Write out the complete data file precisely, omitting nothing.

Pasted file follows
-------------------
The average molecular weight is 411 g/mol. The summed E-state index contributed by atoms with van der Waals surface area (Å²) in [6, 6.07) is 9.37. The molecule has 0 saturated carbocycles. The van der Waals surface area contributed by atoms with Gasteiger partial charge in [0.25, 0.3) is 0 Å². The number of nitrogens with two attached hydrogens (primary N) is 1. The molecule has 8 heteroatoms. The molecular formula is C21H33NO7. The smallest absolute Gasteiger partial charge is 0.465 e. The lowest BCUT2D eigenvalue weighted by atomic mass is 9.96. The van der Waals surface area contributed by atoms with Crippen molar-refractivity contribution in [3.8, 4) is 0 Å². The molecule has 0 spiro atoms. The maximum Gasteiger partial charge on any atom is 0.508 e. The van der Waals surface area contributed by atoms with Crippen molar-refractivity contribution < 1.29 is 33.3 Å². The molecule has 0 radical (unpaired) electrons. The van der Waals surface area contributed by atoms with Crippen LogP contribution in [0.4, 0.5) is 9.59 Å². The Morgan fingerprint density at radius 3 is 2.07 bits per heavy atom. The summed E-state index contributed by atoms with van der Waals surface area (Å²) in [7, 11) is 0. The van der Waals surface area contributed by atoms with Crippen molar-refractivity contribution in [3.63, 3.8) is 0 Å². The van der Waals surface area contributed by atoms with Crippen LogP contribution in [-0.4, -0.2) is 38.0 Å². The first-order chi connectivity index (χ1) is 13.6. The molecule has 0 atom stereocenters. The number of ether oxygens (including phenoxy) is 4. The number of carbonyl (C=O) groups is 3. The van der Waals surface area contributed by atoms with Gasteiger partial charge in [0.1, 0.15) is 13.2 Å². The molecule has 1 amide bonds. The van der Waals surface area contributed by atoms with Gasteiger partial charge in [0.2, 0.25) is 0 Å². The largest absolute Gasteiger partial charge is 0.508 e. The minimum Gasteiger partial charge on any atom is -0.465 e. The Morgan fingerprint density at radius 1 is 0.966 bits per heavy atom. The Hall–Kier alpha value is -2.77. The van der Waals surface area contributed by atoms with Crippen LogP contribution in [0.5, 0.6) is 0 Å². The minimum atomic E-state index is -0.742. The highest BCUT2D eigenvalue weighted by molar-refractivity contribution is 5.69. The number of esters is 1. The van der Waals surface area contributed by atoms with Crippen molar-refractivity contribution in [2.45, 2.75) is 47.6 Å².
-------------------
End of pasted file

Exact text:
The average molecular weight is 411 g/mol. The summed E-state index contributed by atoms with van der Waals surface area (Å²) in [6, 6.07) is 9.37. The molecule has 0 saturated carbocycles. The van der Waals surface area contributed by atoms with Gasteiger partial charge in [0.25, 0.3) is 0 Å². The number of nitrogens with two attached hydrogens (primary N) is 1. The molecule has 8 heteroatoms. The molecular formula is C21H33NO7. The smallest absolute Gasteiger partial charge is 0.465 e. The lowest BCUT2D eigenvalue weighted by atomic mass is 9.96. The van der Waals surface area contributed by atoms with Crippen molar-refractivity contribution in [3.8, 4) is 0 Å². The molecule has 0 spiro atoms. The maximum Gasteiger partial charge on any atom is 0.508 e. The van der Waals surface area contributed by atoms with Crippen molar-refractivity contribution < 1.29 is 33.3 Å². The molecule has 0 radical (unpaired) electrons. The van der Waals surface area contributed by atoms with Crippen LogP contribution in [0.4, 0.5) is 9.59 Å². The Morgan fingerprint density at radius 3 is 2.07 bits per heavy atom. The summed E-state index contributed by atoms with van der Waals surface area (Å²) in [7, 11) is 0. The van der Waals surface area contributed by atoms with Crippen molar-refractivity contribution in [3.63, 3.8) is 0 Å². The van der Waals surface area contributed by atoms with Crippen LogP contribution in [-0.4, -0.2) is 38.0 Å². The first-order chi connectivity index (χ1) is 13.6. The molecule has 0 atom stereocenters. The number of ether oxygens (including phenoxy) is 4. The number of carbonyl (C=O) groups is 3. The van der Waals surface area contributed by atoms with Gasteiger partial charge in [0.1, 0.15) is 13.2 Å². The molecule has 1 amide bonds. The van der Waals surface area contributed by atoms with Gasteiger partial charge in [0.2, 0.25) is 0 Å². The largest absolute Gasteiger partial charge is 0.508 e. The minimum Gasteiger partial charge on any atom is -0.465 e. The Morgan fingerprint density at radius 1 is 0.966 bits per heavy atom. The Hall–Kier alpha value is -2.77. The van der Waals surface area contributed by atoms with Crippen LogP contribution in [0.5, 0.6) is 0 Å². The minimum atomic E-state index is -0.742. The highest BCUT2D eigenvalue weighted by molar-refractivity contribution is 5.69. The number of esters is 1. The van der Waals surface area contributed by atoms with Crippen molar-refractivity contribution in [2.45, 2.75) is 47.6 Å².